Does size really matter?

An interesting email exchange with John Furse prompted this blog post about the size of our Stonechat territories. As the Stonechat population at Dersingham Bog has increased, we’ve often speculated as to what seems to dictate the size of the territories themselves and the choice of boundaries.

With only a handful of Stonechat pairs until a couple of years ago, the territories were either very large or widely dispersed but as the reserve has hosted ever more Stonechats, the territory boundaries seem very much defined by the topography of the Bog rather than just the pure size of each territory. We’ve never been able to predict how big a Stonechat territory will be just by looking at acreage occupied – it’s always been defined by the layout of the habitat.

It’s a feature of Dersingham Bog that the habitat and topography can change in a relatively small area. Essentially, the reserve is almost on two levels, with the plateau extending the full length of the reserve and

Plateau, main track and mire

bordered on its northern side by the wetter mire, with the main footpath running through the middle. Dividing all that are various ridges or ‘noses’ – headlands extending out onto the mire which result in some valleys being closely bordered, giving a very sheltered and enclosed feel to some relatively small areas.

Two of those territories are long and narrow as a result of the topography rather than being squeezed in between other pairs. They are bounded on three sides by the plateau, so the territory has stretched out in a long rectangle onto the mire rather than spreading sideways as the plateau pairs do.

Three other territories have always been the largest, spanning areas which start up on the plateau and extend down the slopes and out onto the mire. But these territories have gradually been nibbled away this year with new pairs encroaching on the edges as it’s presumably harder to defend territories on separate levels.

Our oldest and most territorial male has always defended a very large territory. He has previously occupied an entire heath on the plateau, the slopes leading down to the area around the dragonfly pond, as well as a prominent ridge extending out into the mire and a large chunk of the mire itself. In the last year, two younger males have established territories on his boundaries, with one taking over the heath on the plateau and the other taking half of the mire area.

By contrast to other areas, this last part of the territory has very little in the way of defined features dividing it and the boundary line seems to be a cleared area halfway along the ridge. Both males have taken to patrolling back and forth either side of the clearing, displaying and posturing at one another like a couple of gunslingers!

Another male has also lost two portions of his territory this year. He once defended an extensive heather plateau, a gully, an area of mire and a low heather valley. It was always a difficult one to monitor to find nests as there are very few spots where you can see all of the territory from one place, so his territory defence must have been doubly difficult to maintain. This year, two new pairs have moved into the edges – one pair taking over the higher plateau, with another pair carving out part of the mire, leaving the original pair with roughly a third of the area they once occupied.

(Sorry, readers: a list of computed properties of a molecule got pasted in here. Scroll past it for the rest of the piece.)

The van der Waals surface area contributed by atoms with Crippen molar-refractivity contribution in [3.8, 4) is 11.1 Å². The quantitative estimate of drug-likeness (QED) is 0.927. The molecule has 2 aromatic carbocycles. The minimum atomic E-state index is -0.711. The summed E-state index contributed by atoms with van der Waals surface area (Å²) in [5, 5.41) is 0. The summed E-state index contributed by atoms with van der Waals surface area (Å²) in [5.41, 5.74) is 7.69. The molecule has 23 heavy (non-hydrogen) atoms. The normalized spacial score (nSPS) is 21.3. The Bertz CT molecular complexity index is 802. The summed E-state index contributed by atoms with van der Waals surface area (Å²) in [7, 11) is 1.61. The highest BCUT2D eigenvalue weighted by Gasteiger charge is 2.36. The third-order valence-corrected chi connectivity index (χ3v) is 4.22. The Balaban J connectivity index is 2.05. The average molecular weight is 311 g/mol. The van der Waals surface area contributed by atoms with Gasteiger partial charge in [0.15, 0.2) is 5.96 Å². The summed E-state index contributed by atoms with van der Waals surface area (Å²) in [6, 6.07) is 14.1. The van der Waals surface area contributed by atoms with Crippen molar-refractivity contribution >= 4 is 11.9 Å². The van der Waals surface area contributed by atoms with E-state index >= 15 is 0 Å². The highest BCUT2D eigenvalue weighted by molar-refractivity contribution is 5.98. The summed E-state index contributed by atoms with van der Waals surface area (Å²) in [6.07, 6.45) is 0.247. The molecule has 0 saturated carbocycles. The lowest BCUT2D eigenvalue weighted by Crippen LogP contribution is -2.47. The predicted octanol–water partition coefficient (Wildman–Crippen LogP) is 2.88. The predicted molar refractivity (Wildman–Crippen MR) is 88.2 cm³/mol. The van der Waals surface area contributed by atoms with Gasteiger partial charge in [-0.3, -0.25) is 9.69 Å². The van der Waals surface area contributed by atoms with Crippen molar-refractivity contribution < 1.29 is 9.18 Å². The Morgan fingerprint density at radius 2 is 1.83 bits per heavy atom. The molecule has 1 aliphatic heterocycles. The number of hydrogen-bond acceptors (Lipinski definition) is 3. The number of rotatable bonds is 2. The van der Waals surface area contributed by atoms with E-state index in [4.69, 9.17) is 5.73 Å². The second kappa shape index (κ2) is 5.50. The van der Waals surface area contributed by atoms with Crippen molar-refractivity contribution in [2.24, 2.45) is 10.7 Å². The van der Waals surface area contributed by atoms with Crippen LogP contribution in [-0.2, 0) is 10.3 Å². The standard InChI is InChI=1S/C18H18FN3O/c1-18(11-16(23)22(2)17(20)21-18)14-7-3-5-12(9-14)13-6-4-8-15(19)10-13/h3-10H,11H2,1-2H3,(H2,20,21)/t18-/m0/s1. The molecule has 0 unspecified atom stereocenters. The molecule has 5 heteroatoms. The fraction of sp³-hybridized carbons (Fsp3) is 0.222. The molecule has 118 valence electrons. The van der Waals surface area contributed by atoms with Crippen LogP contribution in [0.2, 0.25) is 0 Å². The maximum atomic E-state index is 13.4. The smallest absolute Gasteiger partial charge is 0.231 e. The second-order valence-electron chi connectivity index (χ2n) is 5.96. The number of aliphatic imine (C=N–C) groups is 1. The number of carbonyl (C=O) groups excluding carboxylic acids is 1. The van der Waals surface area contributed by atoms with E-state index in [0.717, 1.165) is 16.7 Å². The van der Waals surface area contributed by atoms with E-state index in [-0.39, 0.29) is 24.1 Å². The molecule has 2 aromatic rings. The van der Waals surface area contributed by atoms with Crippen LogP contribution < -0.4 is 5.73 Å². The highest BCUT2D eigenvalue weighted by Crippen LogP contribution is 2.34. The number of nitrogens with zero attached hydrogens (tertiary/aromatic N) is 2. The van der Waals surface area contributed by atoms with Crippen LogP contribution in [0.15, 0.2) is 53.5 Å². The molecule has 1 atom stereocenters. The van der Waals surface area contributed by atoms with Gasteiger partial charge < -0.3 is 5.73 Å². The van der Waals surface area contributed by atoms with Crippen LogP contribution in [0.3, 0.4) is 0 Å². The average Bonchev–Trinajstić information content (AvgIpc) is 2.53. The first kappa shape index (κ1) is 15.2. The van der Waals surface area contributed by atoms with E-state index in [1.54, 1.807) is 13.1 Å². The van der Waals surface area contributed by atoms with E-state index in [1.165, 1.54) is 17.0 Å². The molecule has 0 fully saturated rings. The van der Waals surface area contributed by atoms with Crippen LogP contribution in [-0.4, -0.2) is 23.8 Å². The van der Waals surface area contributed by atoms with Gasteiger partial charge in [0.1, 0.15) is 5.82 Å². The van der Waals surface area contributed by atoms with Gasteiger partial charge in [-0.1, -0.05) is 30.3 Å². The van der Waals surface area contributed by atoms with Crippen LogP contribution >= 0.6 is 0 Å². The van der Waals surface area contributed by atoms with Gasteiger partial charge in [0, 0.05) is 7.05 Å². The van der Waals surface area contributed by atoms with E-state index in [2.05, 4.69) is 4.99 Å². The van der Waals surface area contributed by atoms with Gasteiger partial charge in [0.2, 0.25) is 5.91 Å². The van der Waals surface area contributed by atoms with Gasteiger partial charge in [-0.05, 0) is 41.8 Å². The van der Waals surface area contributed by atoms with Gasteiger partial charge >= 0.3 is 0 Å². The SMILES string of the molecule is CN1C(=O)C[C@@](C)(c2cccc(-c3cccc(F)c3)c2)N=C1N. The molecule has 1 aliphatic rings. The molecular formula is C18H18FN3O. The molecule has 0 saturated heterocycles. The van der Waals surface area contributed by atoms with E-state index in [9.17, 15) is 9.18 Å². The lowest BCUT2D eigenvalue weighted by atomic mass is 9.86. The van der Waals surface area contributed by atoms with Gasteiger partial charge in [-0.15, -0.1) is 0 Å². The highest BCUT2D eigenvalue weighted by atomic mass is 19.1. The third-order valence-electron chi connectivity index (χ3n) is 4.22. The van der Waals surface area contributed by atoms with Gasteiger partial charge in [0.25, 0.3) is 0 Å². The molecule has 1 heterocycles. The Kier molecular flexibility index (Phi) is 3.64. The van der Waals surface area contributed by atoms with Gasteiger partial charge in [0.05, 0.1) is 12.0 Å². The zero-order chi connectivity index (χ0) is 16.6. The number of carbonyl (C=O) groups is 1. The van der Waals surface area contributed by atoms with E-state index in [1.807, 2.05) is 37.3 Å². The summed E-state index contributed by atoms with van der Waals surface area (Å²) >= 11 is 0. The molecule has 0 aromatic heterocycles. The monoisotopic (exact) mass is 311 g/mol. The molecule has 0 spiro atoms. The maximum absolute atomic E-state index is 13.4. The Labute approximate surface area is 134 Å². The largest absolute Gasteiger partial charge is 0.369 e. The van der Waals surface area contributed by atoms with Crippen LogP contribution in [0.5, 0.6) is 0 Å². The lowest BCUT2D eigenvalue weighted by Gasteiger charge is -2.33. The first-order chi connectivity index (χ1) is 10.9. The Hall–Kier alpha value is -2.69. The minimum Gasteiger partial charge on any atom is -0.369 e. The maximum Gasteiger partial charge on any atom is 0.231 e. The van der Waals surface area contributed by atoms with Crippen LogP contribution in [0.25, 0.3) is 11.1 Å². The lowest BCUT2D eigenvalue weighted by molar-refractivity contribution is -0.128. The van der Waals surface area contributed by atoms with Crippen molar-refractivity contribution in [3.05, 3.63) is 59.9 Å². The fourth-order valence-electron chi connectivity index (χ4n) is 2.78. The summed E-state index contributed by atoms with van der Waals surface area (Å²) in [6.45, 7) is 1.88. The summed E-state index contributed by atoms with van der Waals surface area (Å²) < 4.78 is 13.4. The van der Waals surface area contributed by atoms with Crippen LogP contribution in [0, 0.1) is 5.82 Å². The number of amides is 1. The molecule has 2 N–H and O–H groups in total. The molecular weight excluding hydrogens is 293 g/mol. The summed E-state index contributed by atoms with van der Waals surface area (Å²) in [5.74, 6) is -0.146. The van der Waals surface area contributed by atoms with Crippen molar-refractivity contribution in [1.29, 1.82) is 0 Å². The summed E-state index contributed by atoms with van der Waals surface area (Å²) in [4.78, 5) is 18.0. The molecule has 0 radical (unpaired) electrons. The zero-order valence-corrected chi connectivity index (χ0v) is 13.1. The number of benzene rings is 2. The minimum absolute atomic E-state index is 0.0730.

In another part of the reserve, what was one territory now holds three pairs and that area is unusual in that it’s large and flat, with no topographical features dividing up the ground. Feeding areas overlap but by and large, the birds stick to their boundaries.

The topography also defines how close territories may be to one another. Territories may be back to back either side of a ridge and technically within 50 metres of each other, but to all intents and purposes, they are hidden from neighbouring pairs so presumably the males don’t have to spend all their time on territory defence.

Some feeding areas on the boundaries do overlap, with pairs using the dividing ridges themselves, which the males tend to patrol as their boundary lines. As more pairs squeeze onto the reserve and existing territories are carved up into smaller chunks, presumably these shared feeding areas will increase as pairs seek enough food for themselves and their young.

So lots of food for thought, not least about how much of an impact does this territory carve up have on food availability for the pairs? Will we see an impact on productivity if it continues, especially if we get too bad weather events like last week during a breeding season?

It’s tempting to think that the overall boundaries of the Stonechat territories can’t be pushed out any further as the habitat shouldn’t be suitable. Currently, the only places on the reserve which are empty of Stonechait pairs are relatively small gaps right out on the mire, or up on one plateau which has very sparse heather cover at the moment as it was the last part of the reserve to be cleared of pines. However, the Stonechats have surprised us before with adopting areas we would have thought unsuitable so we’ve stopped making predictions!

Dersingham Bog has perhaps an unusual layout, the plateau being the line of an old sea cliff, with the mire occupying what was once the seashore. It can’t be a unique layout for a heathland reserve but it’s certainly unusual. So has the topography contributed towards helping the establishment of such a density of Stonechat territories? It would be interesting to discover how territories are divided up in reserves which share a similar topography to Dersingham Bog.

And our original and frequently asked question remains. Just what is the carrying capacity of Dersingham Bog? How many Stonechat territories can the reserve sustainably support?

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